Emerging Asian currencies took less heart than the dollar from signs of progress in US-China negotiations for a preliminary deal to end a prolonged trade war, as investors refused to get carried away without more detail on the content of talks.
China’s Commerce Ministry said top trade negotiators from both sides held a phone call on Tuesday, and discussed “core issues of concern”.
“Asian currencies seem to be uninspired in spite of encouraging headlines on the US-China trade deal as concrete details of the trade talks have been lacking,” Fiona Lim, senior FX strategist at Maybank, said.
“Investors could be worried about US-China relations souring further should Trump approve the Hong Kong bills.”
China’s foreign ministry summoned US Ambassador Terry Branstad on Monday to protest against the passing in the US Congress of the Hong Kong Human Rights and Democracy Act, saying it amounted to interference in an internal Chinese matter.
China’s yuan inched up, helped by a slightly firmer central bank fixing, while trade-sensitive South Korean won erased early gains to slip 0.1 percent.
The Singapore dollar was marginally lower.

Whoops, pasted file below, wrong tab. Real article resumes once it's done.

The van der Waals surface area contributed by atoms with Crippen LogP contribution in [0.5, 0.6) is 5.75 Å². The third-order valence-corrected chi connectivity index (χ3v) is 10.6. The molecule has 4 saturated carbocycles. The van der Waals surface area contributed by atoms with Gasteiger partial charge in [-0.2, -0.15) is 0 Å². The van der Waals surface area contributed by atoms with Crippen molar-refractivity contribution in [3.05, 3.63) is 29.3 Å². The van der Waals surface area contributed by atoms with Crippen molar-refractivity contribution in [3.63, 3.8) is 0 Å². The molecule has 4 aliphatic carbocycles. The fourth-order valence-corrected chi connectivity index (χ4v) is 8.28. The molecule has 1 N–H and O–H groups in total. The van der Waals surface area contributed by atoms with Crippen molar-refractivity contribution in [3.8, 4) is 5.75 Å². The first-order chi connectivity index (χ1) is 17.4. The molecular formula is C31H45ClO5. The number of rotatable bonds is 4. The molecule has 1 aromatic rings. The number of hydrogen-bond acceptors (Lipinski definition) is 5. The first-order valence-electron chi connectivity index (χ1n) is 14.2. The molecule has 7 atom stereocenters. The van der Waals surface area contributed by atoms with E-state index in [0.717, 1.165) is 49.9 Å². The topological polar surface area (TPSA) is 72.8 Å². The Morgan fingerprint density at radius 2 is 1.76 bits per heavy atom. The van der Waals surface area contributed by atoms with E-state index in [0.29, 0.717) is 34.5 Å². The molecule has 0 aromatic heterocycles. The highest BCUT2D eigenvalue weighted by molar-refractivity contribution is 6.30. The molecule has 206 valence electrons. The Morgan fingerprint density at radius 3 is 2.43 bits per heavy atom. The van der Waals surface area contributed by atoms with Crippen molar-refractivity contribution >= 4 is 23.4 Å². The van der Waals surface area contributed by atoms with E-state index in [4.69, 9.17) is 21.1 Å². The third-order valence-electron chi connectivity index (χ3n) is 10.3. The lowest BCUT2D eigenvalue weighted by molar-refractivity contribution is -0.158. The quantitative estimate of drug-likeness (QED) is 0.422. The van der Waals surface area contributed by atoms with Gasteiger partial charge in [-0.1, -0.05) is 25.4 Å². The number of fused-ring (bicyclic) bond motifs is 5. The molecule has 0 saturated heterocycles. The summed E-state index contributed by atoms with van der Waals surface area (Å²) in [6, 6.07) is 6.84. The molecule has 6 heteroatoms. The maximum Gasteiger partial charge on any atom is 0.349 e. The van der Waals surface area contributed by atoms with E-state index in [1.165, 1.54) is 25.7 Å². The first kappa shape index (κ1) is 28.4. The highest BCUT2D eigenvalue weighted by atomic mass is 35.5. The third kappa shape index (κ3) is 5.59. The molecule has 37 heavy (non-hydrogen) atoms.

Data on Tuesday showed Singapore’ industrial output unexpectedly rose in October, helped by a recovery in electronics manufacturing – a key driver of growth for the city-state.
Meanwhile, the Taiwan dollar gained 0.1 percent to the dollar. The island’s trade-reliant economy posted a 2.9 percent fall in industrial output for October, compared to a year earlier, data on Monday showed.
The Indian rupee was the top performer in the day, advancing 0.2 percent to the dollar. Focus will now turn to the release of second quarter growth figures on Friday.
The Indian economy expanded 5.0 percent in the April-June quarter on a year earlier, its slowest annual pace since 2013, and was expected to grow 4.7 percent last quarter, according to a Reuters poll.
The Malaysian ringgit depreciated 0.1 percent to the dollar, weakening for a seventh straight day.
Analysts said that uncertainties surrounding the US-China trade deal and domestic political issues were weighing on the ringgit. – Reuters